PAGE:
Last Updated: Mar 22, 2018     Views: 85


I have looked into several books that I am hoping will help answer your question about molds.

I'm hoping Gay's book will help:


Taylor, Gay LeCleire. "Out of the mold": a special exhibition. Museum of American Glass at Wheaton Village. April 7 through October 26, 1990. Millville, New Jersey: Wheaton Historical Association, Wheaton Village, 1990. 24 p.


I realized "mold" can mean many things - let me know if I've interpreted it too broadly. I thought some of the information about molds for pressing glass provides some insight into bottles as well (and much more has been written about it).


Some other books that have sections that may be of use to you:


Spillman, Jane S. American and European pressed glass in the Corning Museum of Glass. Corning, 1981.


CMoG. Pressed Glass 1825-1925. Text by Jane Spillman. Corning, 1983.



Spillman, Jane Shadel. Glass bottles, lamps & other objects. With photographs by Raymond Errett. New York : Knopf, c1983. 478 p. (The Knopf Collectors' Guides to American Antiques)


We have additional historical references which might interest you. Some of these will be available through interlibrary loan at your local library. We loan 2nd copies of books we own for free to other libraries. You can check with your local library to take advantage of this service.

Macbeth-Evans Glass Company. Fifty years of glass making: 1869-1919. Pittsburgh : Macbeth-Evans Glass Company, 1920. 4 p. l., [11]-94 p. “Molds used in glass making,” pp. 59-67 Location: Stacks / Cage
Call Number: TP853.P4 .M11

Zembala, Dennis Michael. Machines in the glasshouse : the transformation of work in the glass industry, 1820-1915. By Dennis Michael Zembala. Washington, DC : George Washington University, 1984. v, 400 leaves.
CMG has microfiche only. Vitae. Thesis (Ph. D.)--George Washington University, 1984. Bibliography: leaves [386]-400. Glass making techniques (furnaces, blowing and working, molds) for table glass, bottles, windows. 19th century furnaces: pp. 182-227; Mold-makers and machinists: pp. 228-289'; Cutting and grinding devices: p. 289-307; Bottle and window machinery: p.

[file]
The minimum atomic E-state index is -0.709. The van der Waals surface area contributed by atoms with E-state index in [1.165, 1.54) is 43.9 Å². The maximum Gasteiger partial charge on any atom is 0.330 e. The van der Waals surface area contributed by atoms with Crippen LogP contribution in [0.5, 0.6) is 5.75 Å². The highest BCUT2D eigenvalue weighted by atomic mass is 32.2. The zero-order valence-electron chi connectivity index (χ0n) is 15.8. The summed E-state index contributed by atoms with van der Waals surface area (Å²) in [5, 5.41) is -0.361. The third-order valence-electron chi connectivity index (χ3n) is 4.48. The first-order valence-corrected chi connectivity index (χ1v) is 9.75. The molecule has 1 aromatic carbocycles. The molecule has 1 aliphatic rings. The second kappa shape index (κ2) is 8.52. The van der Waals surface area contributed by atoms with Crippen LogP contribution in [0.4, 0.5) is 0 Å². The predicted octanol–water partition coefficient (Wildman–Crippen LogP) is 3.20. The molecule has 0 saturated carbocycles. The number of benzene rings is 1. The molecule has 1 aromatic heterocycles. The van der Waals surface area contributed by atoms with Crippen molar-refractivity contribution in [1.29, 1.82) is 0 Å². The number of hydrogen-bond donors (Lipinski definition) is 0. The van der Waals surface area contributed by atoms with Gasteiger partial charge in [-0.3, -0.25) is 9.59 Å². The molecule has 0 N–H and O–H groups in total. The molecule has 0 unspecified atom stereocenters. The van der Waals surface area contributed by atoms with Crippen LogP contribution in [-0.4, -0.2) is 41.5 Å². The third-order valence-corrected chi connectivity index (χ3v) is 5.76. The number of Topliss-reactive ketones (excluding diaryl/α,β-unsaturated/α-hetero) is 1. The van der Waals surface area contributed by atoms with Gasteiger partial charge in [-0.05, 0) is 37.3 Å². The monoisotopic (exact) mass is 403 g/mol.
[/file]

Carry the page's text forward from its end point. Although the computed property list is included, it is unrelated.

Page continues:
307-314. A xerox copy of this is kept in the vertical file: Glass production--United States--19th century.

Other possibilities from our molds bibliography

Scholes, Samuel R. Modern Glass Practice. 7th rev. and enlarged ed., Charles H. Greene, ed. Boston: Cahners Books, 1975. 493 pp., ill.

Shand, Errol B. Glass engineering handbook. George W. McLellan, technical consultant, Errol B. Shand, technical consultant. Marietta, OH : CBLS, 2002. 1 v.  Reprint of the 1984 McGraw-Hill ed. Includes bibliographical references and index.

Corning Museum of Glass. Pressed Glass: 1825-1925. Corning: the Museum, 1983.

Lattimore, Colin R. English 19th Century Press-moulded Glass. London: Barrie and Jenkins, 1979.

Lee, Ruth Webb. Early American Pressed Glass. Wellesley Hills, Mass.: Lee Publications, 1960.

Revi, Albert C. American Pressed Glass and Figure Bottles. New York: Thomas Nelson and Sons, 1964.

Welker, John [and] Elizabeth. Pressed Glass in America: Encyclopedia of the First Hundred Years 1825-1925. Limited 1st ed. Ivyland, Pa.: Antique Acres Press, 1985.

Colclough, John. Mould Making. London: A & C Black; Oviedo, FL: Gentle Breeze Publishing, 1999. 128 p. Note: Illustrates how to make and use molds for ceramics of varying complexities, both for industrial and artistic use. Includes chapters on the single drop-out mold, the four-part block mold, and multi-cast molds.

I'm happy to look further if you have additional questions, or call the library's reference desk for help: 607-438-5300.

Best wishes,


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